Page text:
• Details make characters feel real: This is fairly obvious. But what may not be is what details should be included. Many writers do the typical hair and eye color (which I’m guilty of too). This is not a bad thing, but it is nice to try to move beyond that or at least add to it. In any case, any description you have of a character, try to use it for more than just a description. It should be incorporated into the story. Think about what details would be important. Why is it significant that his eyes are blue? Is it because they look haunting or mystical? Because they affect others or perhaps the main character? This is just a simple example, but hopefully you get the idea.

Dialogue Writing Tips

  • Study conversations: Similar to the description section, it’s helpful to study good dialogue in stories, noticing everything about it, like the things being said, what’s not said, and even how it’s being said. Also listen to people converse in real life…Listen to the way they talk, how they say certain phrases, their tones, facial expressions, body language. It’s all a part of the dialogue.
  • Practice: To start off, just try writing the same sentence/thought/idea, but have different people say it. How does it change if someone is shy? Bold? Angry? Bossy? Now pick one character, and try changing who this person is saying it to. Everyone speaks differently depending on the person and situation. For instance, if a character is at work, are they polite and respectful? Formal? Loud and obnoxious? This will say a lot about them as character, without you having to describe it!

  • Not everything has to be said: Whether they’re best friends or enemies, a lot is passed without saying a thing. Maybe two characters are close and read each other’s minds or finish each other’s sentences. One glance could equal not only a whole conversation, but also say a ton about the nature of the relationship between the two characters. Maybe two characters are in the relationship, and it’s clear that they’re not happy, not because they say they’re unhappy, but just by their actions and words (or lack thereof). For instance, if they’re angry at each other, they’ll probably avoid one another very purposefully and use very short, direct statements. It’s also important to note that some pieces of dialogue are just filler and can be taken out. For instance, if you have a scene with a conversation that takes place on a phone, you don’t want to include the formalities like “Hi.” “Hey.” “How are you?” “I’m fine…” Etc. That will just bog the story down and add clutter to the writing. We all know that people don’t just start right into the meaty part of a conversation. The only instance I can see these formalities being used is if it’s purposeful and says something about the characters’ relationship. For instance, maybe they were close, but now it’s awkward as they both clearly don’t know what to say.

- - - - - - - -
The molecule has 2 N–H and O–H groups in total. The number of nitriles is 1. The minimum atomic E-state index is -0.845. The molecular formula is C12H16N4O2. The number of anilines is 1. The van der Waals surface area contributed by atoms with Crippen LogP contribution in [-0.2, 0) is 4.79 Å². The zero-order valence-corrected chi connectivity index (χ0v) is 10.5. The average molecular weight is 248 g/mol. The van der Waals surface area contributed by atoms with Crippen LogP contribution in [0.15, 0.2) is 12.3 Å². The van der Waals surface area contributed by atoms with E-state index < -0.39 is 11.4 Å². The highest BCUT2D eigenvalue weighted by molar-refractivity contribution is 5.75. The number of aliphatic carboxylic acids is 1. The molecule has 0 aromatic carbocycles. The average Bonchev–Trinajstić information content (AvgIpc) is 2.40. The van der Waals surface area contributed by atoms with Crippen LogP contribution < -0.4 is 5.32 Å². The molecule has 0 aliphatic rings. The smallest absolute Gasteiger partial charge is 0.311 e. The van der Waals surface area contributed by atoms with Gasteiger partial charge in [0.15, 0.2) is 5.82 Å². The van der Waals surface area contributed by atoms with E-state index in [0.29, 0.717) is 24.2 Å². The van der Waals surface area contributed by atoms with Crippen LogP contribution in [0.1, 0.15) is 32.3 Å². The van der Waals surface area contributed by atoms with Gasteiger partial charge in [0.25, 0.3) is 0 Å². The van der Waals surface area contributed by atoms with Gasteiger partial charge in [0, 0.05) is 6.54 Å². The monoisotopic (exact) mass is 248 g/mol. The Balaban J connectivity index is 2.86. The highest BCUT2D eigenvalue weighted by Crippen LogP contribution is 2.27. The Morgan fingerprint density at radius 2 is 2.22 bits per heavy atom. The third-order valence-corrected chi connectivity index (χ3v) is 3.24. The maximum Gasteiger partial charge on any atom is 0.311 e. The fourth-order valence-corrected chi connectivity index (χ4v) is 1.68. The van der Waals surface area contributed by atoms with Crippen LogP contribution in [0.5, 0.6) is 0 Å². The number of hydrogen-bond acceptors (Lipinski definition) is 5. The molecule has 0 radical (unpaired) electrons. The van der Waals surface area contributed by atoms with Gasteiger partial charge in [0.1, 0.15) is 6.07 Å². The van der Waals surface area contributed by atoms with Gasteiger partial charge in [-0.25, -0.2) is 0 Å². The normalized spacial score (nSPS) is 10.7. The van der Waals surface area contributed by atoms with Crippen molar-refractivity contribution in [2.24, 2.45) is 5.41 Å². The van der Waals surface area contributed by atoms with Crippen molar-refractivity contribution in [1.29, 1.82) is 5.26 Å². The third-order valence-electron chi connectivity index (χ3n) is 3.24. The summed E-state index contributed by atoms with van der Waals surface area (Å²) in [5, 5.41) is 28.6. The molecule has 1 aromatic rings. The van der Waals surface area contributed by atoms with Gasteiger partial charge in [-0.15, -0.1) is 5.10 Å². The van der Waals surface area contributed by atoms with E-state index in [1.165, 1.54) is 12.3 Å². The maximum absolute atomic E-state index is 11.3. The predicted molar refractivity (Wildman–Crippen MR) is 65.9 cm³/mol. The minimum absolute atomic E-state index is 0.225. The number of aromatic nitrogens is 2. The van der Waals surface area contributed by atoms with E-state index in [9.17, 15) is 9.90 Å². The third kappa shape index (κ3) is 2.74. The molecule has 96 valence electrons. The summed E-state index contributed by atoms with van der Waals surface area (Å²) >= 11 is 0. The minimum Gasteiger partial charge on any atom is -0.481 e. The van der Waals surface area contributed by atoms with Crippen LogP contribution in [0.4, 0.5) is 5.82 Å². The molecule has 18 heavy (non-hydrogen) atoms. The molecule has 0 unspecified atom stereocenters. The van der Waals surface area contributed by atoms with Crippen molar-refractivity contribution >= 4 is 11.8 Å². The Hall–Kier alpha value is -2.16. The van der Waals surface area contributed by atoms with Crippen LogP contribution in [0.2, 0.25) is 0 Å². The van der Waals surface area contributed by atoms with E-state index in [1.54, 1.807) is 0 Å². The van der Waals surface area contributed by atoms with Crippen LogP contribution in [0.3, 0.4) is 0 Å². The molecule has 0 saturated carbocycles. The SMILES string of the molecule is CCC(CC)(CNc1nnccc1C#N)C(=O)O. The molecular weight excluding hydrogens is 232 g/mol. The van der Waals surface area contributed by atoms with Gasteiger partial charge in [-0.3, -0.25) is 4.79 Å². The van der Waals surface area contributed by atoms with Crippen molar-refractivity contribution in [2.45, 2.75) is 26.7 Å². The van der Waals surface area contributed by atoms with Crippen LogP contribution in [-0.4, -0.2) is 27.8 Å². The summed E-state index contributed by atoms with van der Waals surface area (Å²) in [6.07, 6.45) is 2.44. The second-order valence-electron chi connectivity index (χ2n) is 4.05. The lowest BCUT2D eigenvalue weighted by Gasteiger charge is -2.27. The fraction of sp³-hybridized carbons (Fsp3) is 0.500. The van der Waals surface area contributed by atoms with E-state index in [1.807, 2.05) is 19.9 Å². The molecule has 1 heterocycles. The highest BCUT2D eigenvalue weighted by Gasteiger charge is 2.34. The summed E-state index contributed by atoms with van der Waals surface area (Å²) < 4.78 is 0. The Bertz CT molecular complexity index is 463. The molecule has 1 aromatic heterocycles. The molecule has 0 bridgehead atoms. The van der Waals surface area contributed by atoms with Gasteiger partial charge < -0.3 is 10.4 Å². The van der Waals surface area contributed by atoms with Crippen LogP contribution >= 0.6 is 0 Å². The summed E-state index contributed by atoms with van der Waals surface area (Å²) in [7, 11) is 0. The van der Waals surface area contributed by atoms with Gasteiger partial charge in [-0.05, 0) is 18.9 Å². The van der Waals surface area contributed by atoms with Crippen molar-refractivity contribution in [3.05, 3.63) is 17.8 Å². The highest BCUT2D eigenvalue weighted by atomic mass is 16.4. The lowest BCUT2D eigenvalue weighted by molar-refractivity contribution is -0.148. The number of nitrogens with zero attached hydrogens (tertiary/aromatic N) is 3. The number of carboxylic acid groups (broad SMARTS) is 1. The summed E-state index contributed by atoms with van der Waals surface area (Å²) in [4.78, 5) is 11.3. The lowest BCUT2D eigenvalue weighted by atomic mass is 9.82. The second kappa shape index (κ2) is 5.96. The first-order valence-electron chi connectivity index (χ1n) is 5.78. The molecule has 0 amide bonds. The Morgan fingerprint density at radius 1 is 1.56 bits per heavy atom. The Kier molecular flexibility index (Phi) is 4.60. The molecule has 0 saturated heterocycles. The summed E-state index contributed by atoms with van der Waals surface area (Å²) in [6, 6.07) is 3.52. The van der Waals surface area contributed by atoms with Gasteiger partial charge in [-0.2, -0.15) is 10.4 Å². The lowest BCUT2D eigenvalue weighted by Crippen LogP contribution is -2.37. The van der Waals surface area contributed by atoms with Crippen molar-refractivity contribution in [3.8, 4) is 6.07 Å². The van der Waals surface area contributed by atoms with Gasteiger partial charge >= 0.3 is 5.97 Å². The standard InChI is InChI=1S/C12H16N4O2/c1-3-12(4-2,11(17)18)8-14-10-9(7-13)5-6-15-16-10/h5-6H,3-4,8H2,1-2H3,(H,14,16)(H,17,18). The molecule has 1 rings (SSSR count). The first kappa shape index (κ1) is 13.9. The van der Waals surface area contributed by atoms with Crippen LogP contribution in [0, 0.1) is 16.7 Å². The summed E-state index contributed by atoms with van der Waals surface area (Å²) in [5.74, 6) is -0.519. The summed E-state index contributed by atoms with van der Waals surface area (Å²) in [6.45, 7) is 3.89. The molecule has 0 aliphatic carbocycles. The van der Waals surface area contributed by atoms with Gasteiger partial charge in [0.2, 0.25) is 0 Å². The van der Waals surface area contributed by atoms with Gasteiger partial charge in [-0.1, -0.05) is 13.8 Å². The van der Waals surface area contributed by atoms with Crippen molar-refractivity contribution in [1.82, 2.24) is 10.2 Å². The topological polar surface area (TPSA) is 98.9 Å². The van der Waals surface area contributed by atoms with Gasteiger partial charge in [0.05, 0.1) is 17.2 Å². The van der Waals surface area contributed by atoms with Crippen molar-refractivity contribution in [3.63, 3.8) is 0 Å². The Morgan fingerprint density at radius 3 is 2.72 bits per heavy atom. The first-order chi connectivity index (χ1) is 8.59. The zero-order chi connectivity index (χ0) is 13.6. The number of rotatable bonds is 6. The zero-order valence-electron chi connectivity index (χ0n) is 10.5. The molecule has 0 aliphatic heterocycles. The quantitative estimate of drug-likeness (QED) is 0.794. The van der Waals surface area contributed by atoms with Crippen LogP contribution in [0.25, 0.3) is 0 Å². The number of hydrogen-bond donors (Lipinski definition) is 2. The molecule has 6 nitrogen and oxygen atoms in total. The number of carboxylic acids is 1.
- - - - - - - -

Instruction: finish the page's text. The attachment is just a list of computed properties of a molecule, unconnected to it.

How to Balance Description and Dialogue:

  • Placement of description is important: When it comes to describing scenery, there are separate paragraphs dedicated to it. Usually the details are broadly scoped, with a few smaller, significant details. As the characters move through the scene, smaller and smaller idiosyncrasies should crop up. Sprinkle them in with the dialogue and movement. When it comes to description of a person, it’s rare to find a large paragraph dedicated to just the outer appearance. Maybe a small, flash description (like the first one or two things someone would notice about the person), with more details sprinkled in as the scene/dialogue progresses. It’s important to find a balance so that it doesn’t feel like its separate chunks of description and dialogue. They should mix together a bit in a scene.
  • The point of view can change the balance: If it’s in first person, there will probably be a bit less description than when writing in third. Most people don’t think in such detailed descriptions, so it doesn’t feel quite realistic. Of course, there’s always room for breaking rules. For instance, if the point of view character is an artist of some sort and that’s part of their personality to be flowery and excessive in their thoughts and probably their speech as well.
  • EVERYTHING should push the story forward: it’s difficult to truly know what should be said, what should be described, and what should be perhaps left out altogether. My piece of advice is that whatever you’re writing, it should push the storyline forward. Basically, everything has a purpose in the story. We learn something important to the plot or characters or situation that is relevant. Of course not everything has to relate to the “main plot”, but it should be relevant in some capacity.
  • General things to keep in mind:
    • Conversations will say something about the relationship of the characters speaking. It just will. What that says can and should affect the plot, in some way.
    • The more detailed the description, the more the reader will think that place/person is significant. If you focus on it, you’re drawing attention to it.
    • Read your writing aloud! I can’t stress this enough. If it sounds/feels awkward. It probably is. Focus on that section, and work with it. Take your time to figure it out. If you can’t fix it or even identify those awkward parts, try to get some readers. Preferably not close friends or family as they can be biased or not what to hurt your feelings.
    • Everyone has their own style of writing. It’s not an exact science.
    • Test styles out. Try a new format. Experiment with a new point of view. Take the time to find what works for you.

Hope this helped. And I’m happy to answer any questions or clarify if needed. Happy writing.